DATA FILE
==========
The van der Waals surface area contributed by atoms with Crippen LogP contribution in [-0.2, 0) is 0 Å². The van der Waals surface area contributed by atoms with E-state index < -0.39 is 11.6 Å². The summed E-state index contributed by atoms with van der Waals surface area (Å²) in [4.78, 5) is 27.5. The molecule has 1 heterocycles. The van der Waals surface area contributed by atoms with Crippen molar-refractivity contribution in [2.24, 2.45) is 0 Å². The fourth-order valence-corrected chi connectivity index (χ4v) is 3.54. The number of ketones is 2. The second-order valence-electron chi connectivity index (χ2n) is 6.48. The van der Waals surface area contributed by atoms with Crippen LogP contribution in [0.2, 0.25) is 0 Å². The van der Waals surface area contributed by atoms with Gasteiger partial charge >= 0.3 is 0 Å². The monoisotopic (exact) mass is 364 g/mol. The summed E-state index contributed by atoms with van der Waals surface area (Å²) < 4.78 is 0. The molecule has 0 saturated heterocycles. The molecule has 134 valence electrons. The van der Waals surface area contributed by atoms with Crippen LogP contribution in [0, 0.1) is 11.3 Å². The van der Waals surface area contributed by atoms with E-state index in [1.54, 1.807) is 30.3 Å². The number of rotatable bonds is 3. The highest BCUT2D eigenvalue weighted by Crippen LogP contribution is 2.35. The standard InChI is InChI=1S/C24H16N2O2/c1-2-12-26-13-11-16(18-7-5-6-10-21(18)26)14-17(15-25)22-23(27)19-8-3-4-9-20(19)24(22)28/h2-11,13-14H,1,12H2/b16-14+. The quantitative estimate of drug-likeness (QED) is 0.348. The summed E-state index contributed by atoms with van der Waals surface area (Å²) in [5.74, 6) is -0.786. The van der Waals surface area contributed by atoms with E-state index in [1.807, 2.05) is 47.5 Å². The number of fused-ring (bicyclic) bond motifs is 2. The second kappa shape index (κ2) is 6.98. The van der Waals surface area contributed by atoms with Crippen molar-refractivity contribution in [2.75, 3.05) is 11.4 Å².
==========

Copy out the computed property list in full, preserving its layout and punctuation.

The van der Waals surface area contributed by atoms with Crippen LogP contribution in [-0.2, 0) is 0 Å². The van der Waals surface area contributed by atoms with E-state index < -0.39 is 11.6 Å². The summed E-state index contributed by atoms with van der Waals surface area (Å²) in [4.78, 5) is 27.5. The molecule has 1 heterocycles. The van der Waals surface area contributed by atoms with Crippen molar-refractivity contribution in [2.24, 2.45) is 0 Å². The fourth-order valence-corrected chi connectivity index (χ4v) is 3.54. The number of ketones is 2. The second-order valence-electron chi connectivity index (χ2n) is 6.48. The van der Waals surface area contributed by atoms with Crippen LogP contribution in [0.2, 0.25) is 0 Å². The van der Waals surface area contributed by atoms with Gasteiger partial charge >= 0.3 is 0 Å². The monoisotopic (exact) mass is 364 g/mol. The summed E-state index contributed by atoms with van der Waals surface area (Å²) < 4.78 is 0. The molecule has 0 saturated heterocycles. The molecule has 134 valence electrons. The van der Waals surface area contributed by atoms with Crippen LogP contribution in [0, 0.1) is 11.3 Å². The van der Waals surface area contributed by atoms with E-state index in [1.54, 1.807) is 30.3 Å². The number of rotatable bonds is 3. The highest BCUT2D eigenvalue weighted by Crippen LogP contribution is 2.35. The standard InChI is InChI=1S/C24H16N2O2/c1-2-12-26-13-11-16(18-7-5-6-10-21(18)26)14-17(15-25)22-23(27)19-8-3-4-9-20(19)24(22)28/h2-11,13-14H,1,12H2/b16-14+. The quantitative estimate of drug-likeness (QED) is 0.348. The summed E-state index contributed by atoms with van der Waals surface area (Å²) in [5.74, 6) is -0.786. The van der Waals surface area contributed by atoms with E-state index in [1.807, 2.05) is 47.5 Å². The number of fused-ring (bicyclic) bond motifs is 2. The second kappa shape index (κ2) is 6.98. The van der Waals surface area contributed by atoms with Crippen molar-refractivity contribution in [2.75, 3.05) is 11.4 Å².